A Rural Appalachian Faith-Placed Smoking Cessation Intervention

Nancy E. Schoenberg, Henry E. Bundy, Jordan A. Baeker Bispo, Christina R. Studts, Brent J. Shelton, Nell Fields

Research output: Contribution to journalArticlepeer-review

12 Scopus citations


Although health promotion programming in faith institutions is promising, most faith-based or placed health projects focus on diet, exercise, or cancer screening and many have been located in urban environments. This article addresses the notable absence of faith programming for smoking cessation among underserved rural US residents who experience tobacco-related health inequities. In this article, we describe our faith-oriented smoking cessation program in rural Appalachia, involving 590 smokers in 26 rural churches randomized to early and delayed intervention groups. We present three main themes that account for participants’ positive evaluation of the program; the program’s ability to leverage social connections; the program’s convenience orientation; and the program’s financial support for smoking cessation. We also present themes on the roles of faith and church in smoking cessation programming, including some mixed perceptions on smoking stigma and comfort in church settings; challenges in faith-placed smoking cessation recruitment; and the positive perception of such programming by church leaders. We conclude that faith-placed smoking cessation programs offer great potential, although they must be administered with great sensitivity to individual and community norms.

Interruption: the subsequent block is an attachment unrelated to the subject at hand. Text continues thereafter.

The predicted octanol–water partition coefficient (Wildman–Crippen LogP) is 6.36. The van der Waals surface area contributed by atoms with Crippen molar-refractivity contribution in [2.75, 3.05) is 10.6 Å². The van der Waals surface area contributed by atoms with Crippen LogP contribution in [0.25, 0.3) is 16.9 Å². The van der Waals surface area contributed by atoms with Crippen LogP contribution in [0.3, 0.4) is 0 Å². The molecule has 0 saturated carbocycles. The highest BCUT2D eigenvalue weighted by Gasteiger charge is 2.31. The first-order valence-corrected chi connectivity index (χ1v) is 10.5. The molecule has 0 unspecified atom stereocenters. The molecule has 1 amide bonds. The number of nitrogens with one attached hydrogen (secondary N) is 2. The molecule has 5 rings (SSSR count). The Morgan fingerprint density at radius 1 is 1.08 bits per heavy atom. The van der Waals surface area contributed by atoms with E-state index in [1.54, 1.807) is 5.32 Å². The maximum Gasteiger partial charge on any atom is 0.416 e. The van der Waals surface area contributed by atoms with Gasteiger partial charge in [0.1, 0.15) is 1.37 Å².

Original languageEnglish
Pages (from-to)598-611
Number of pages14
JournalJournal of Religion and Health
Issue number2
StatePublished - Apr 2014

Bibliographical note

Publisher Copyright:
© 2014, Springer Science+Business Media New York.


  • Appalachia
  • Health promotion
  • Religion
  • Rural populations
  • Smoking

ASJC Scopus subject areas

  • General Nursing
  • Religious studies


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